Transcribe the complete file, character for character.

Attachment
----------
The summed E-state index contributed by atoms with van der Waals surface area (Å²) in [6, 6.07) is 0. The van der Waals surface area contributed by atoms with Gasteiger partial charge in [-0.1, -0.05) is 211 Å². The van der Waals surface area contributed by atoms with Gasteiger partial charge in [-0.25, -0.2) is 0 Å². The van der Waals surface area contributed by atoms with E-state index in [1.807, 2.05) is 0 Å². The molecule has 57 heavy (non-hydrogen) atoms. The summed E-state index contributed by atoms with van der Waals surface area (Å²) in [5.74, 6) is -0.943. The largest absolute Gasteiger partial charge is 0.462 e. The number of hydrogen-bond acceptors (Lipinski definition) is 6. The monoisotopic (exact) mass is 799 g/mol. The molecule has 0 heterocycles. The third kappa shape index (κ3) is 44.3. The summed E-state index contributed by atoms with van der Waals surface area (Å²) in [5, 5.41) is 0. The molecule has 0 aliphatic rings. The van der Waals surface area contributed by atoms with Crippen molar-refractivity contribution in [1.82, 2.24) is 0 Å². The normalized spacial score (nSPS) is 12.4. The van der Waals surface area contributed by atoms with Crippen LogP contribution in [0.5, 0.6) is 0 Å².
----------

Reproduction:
The summed E-state index contributed by atoms with van der Waals surface area (Å²) in [6, 6.07) is 0. The van der Waals surface area contributed by atoms with Gasteiger partial charge in [-0.1, -0.05) is 211 Å². The van der Waals surface area contributed by atoms with Gasteiger partial charge in [-0.25, -0.2) is 0 Å². The van der Waals surface area contributed by atoms with E-state index in [1.807, 2.05) is 0 Å². The molecule has 57 heavy (non-hydrogen) atoms. The summed E-state index contributed by atoms with van der Waals surface area (Å²) in [5.74, 6) is -0.943. The largest absolute Gasteiger partial charge is 0.462 e. The number of hydrogen-bond acceptors (Lipinski definition) is 6. The monoisotopic (exact) mass is 799 g/mol. The molecule has 0 heterocycles. The third kappa shape index (κ3) is 44.3. The summed E-state index contributed by atoms with van der Waals surface area (Å²) in [5, 5.41) is 0. The molecule has 0 aliphatic rings. The van der Waals surface area contributed by atoms with Crippen molar-refractivity contribution in [1.82, 2.24) is 0 Å². The normalized spacial score (nSPS) is 12.4. The van der Waals surface area contributed by atoms with Crippen LogP contribution in [0.5, 0.6) is 0 Å².